This text covers topics appropriate for a geometry course geared to prospective teachers. It does so rather well. The treatment is axiomatic, although informality is sometimes used (and acknowledged). Stahl presents neutral geometry and shows how it gives rise to both Euclidean geometry and hyperbolic geometry. This is done in the context of presenting and discussing Euclid. In fact, Euclid is Stahl’s starting point.
The topics covered also include spherical geometry, perspective geometry, and some informal topology. Many exercises are provided. The low price of the paperback edition will help students who can ill afford high-priced texts.
A question occurred to me as I read the book: Is Euclid coming back into favour?
Dennis Lomas has studied computer science, mathematics, and philosophy.
|Preface to the Dover Edition|
|1. Other Geometries: A Computational Introduction|
|2. The Neutral Geometry of the Triangle|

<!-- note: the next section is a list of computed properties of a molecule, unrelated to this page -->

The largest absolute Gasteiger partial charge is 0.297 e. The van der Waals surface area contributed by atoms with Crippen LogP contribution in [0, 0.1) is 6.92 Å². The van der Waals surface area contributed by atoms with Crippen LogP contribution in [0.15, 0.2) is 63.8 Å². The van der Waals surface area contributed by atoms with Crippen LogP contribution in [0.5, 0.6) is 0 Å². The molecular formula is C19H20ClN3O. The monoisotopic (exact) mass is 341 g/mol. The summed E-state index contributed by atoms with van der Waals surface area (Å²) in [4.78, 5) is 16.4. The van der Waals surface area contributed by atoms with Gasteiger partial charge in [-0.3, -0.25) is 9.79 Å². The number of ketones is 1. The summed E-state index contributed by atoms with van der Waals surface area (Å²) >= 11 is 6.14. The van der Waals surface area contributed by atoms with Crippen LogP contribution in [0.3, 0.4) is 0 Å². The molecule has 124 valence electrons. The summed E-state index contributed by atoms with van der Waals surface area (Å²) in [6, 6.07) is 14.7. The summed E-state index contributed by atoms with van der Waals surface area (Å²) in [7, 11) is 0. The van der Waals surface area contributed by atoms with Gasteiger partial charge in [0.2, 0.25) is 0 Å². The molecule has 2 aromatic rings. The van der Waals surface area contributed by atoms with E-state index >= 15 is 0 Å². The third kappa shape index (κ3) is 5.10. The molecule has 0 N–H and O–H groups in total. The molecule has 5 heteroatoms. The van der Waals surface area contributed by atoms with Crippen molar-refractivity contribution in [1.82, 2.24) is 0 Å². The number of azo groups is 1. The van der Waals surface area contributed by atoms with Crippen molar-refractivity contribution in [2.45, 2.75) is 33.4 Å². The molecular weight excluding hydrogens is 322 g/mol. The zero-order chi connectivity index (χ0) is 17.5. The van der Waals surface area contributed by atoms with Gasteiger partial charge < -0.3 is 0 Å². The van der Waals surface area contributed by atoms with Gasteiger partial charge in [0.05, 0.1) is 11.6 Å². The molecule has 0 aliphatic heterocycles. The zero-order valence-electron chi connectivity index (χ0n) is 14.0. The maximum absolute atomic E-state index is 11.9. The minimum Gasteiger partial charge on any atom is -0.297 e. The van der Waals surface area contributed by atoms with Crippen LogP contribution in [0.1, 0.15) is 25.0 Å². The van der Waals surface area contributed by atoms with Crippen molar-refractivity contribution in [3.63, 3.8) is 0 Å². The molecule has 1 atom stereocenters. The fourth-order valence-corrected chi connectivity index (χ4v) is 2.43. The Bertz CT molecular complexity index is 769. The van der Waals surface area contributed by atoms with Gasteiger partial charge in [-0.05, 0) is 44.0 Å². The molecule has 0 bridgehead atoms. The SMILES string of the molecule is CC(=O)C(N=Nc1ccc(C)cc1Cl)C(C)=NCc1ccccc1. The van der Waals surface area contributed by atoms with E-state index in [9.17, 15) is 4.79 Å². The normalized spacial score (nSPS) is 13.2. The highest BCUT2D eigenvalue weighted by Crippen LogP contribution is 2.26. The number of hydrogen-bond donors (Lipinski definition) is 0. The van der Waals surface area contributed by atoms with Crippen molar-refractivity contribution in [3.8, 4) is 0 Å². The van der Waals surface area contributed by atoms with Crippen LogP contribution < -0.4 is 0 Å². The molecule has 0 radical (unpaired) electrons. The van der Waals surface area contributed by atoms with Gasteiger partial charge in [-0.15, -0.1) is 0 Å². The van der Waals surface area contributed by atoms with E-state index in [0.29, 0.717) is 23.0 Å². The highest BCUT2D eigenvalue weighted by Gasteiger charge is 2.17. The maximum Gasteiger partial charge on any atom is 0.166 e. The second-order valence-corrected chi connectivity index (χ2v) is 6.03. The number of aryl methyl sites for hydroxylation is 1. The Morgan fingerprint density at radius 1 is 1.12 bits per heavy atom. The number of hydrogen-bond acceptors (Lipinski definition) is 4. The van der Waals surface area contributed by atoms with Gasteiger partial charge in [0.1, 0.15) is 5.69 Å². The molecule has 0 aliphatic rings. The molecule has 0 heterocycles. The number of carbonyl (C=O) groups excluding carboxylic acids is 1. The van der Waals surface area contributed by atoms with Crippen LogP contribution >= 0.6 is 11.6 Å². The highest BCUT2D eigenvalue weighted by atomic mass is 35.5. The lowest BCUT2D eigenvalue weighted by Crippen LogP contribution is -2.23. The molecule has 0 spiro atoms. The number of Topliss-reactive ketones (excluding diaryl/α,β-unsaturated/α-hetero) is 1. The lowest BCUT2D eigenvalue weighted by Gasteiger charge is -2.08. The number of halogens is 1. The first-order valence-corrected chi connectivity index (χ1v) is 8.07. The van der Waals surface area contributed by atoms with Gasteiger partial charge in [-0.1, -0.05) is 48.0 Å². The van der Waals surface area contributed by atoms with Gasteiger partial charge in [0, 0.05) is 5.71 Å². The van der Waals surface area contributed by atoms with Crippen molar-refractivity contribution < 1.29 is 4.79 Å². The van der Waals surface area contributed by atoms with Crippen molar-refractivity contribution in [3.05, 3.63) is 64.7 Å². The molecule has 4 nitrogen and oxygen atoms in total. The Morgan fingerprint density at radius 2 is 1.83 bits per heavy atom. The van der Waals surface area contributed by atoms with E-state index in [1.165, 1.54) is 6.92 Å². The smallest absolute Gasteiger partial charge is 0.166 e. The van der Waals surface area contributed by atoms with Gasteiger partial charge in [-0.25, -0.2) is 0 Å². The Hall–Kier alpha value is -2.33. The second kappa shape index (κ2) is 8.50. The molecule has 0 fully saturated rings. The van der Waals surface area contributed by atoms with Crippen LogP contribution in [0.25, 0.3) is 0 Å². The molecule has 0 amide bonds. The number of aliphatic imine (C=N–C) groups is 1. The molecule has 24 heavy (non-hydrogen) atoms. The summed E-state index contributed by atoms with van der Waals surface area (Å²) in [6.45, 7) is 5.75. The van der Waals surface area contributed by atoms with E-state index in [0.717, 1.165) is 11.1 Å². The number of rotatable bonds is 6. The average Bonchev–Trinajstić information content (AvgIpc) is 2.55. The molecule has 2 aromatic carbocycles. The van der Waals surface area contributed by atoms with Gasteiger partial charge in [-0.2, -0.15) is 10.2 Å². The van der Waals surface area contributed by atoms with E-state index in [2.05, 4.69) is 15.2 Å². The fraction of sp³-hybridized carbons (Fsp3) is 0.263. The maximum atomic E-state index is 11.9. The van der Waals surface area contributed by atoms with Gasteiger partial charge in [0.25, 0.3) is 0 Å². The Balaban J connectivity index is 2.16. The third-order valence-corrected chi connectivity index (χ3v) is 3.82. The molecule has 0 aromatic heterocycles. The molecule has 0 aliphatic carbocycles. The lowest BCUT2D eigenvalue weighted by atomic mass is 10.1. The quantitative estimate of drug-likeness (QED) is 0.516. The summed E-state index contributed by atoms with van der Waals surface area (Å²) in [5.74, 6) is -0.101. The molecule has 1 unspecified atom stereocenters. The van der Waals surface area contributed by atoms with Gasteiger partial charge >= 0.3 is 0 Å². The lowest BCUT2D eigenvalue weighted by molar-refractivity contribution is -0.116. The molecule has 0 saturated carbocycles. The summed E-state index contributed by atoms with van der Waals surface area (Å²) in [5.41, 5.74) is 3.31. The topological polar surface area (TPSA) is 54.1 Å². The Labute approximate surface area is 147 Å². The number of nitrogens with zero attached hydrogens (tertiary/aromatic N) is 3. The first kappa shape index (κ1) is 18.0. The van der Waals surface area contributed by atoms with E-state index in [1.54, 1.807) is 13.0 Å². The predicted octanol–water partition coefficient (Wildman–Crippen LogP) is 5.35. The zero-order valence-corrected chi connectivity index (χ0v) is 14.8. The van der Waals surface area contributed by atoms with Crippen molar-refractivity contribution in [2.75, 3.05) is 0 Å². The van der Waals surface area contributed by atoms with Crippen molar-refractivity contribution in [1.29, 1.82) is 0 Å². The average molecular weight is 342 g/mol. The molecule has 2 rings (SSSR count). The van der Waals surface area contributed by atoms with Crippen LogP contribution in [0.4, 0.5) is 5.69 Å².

|3. Nonneutral Euclidean Geometry|
|4. Circles and Regular Polygons|
|5. Toward Projective Geometry|
|6. Planar Symmetries|
|8. Symmetry in Space|
|9. Informal Topology|
|12. Knots and Links|
|Appendix A: A Brief Introduction to the Geometer's Sketchpad|
|Appendix B: Summary of Propositions|
|Appendix C: George D. Birkhoff's Axiomatization of Euclidean Geometry|
|Appendix D: The University of Chicago School Mathematics Project's Geometrical Axioms|
|Appendix E: David Hilbert's Axiomization of Euclidean Geometry|
|Appendix F: Permutations|
|AppendixG: Modular Arithmetic|
|Solutions and Hints to Selected Problems|